Once heroin enters the brain, it is converted to morphine and binds rapidly to opioid receptors.Abusers typically report feeling a surge of pleasurable sensation—a “rush.” The intensity of the rush is a function of how much drug is taken and how rapidly the drug enters the brain and binds to the opioid receptors. With heroin, the rush is usually accompanied by a warm flushing of the skin, dry mouth, and a heavy feeling in the extremities, which may be accompanied by nausea, vomiting, and severe itching. After the initial effects, users usually will be drowsy for several hours; mental function is clouded; heart function slows; and breathing is also severely slowed, sometimes enough to be life-threatening. Slowed breathing can also lead to coma and permanent brain damage.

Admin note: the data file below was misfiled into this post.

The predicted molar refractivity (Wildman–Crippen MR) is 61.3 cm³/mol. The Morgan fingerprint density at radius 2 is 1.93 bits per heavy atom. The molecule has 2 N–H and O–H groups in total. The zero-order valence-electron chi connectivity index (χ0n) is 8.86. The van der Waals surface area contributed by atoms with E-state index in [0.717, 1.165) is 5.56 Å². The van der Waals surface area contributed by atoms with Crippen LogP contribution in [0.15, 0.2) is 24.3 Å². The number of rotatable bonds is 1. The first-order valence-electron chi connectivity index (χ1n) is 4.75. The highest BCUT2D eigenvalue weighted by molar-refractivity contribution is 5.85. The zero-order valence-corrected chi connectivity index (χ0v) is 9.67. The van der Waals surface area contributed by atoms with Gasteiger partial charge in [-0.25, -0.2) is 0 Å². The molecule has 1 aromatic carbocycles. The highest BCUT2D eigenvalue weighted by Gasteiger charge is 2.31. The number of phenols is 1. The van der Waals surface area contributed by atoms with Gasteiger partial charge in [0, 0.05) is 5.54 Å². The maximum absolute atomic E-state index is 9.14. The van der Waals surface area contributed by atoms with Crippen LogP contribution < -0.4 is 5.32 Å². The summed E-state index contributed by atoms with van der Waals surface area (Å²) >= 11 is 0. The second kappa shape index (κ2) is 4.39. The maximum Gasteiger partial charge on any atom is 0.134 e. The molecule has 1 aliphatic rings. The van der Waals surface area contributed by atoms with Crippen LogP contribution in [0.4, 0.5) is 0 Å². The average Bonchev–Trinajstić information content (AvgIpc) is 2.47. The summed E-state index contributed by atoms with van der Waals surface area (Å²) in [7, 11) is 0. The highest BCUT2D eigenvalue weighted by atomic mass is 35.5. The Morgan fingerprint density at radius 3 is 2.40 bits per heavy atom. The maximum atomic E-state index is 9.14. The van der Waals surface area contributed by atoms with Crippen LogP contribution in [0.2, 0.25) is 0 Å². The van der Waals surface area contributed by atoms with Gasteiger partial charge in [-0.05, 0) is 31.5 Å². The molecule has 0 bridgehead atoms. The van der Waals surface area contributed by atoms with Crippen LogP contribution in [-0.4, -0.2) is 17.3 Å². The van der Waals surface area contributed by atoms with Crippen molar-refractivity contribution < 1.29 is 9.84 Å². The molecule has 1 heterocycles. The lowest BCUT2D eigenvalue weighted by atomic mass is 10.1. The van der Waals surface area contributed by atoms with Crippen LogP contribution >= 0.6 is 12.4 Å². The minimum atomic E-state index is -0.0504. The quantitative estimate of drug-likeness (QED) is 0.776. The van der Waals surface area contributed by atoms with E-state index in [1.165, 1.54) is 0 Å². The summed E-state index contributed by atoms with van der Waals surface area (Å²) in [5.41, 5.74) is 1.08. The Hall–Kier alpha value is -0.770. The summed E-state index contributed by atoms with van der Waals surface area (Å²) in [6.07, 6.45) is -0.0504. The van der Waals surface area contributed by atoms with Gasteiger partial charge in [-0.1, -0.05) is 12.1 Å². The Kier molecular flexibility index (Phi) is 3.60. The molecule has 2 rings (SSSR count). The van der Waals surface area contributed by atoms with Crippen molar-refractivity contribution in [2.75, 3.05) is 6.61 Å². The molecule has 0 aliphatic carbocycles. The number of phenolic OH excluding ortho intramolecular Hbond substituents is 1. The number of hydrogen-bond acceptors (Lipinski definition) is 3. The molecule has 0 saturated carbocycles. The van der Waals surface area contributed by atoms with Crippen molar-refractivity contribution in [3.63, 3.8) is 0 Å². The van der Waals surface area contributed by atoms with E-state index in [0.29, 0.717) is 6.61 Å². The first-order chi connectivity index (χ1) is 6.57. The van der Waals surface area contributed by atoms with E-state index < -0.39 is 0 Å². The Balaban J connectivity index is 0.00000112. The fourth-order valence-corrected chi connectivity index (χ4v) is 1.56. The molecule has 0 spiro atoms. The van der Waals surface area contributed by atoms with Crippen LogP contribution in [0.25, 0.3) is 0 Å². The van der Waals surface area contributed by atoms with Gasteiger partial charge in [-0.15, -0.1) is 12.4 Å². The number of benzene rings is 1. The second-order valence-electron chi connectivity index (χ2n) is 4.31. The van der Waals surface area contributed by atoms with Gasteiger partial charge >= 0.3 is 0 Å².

Opioids can depress breathing by changing neurochemical activity in the brain stem, where automatic body functions such as breathing and heart rate are controlled.
Opioids can increase feelings of pleasure by altering activity in the limbic system, which controls emotions.
Opioids can block pain messages transmitted through the spinal cord from the body.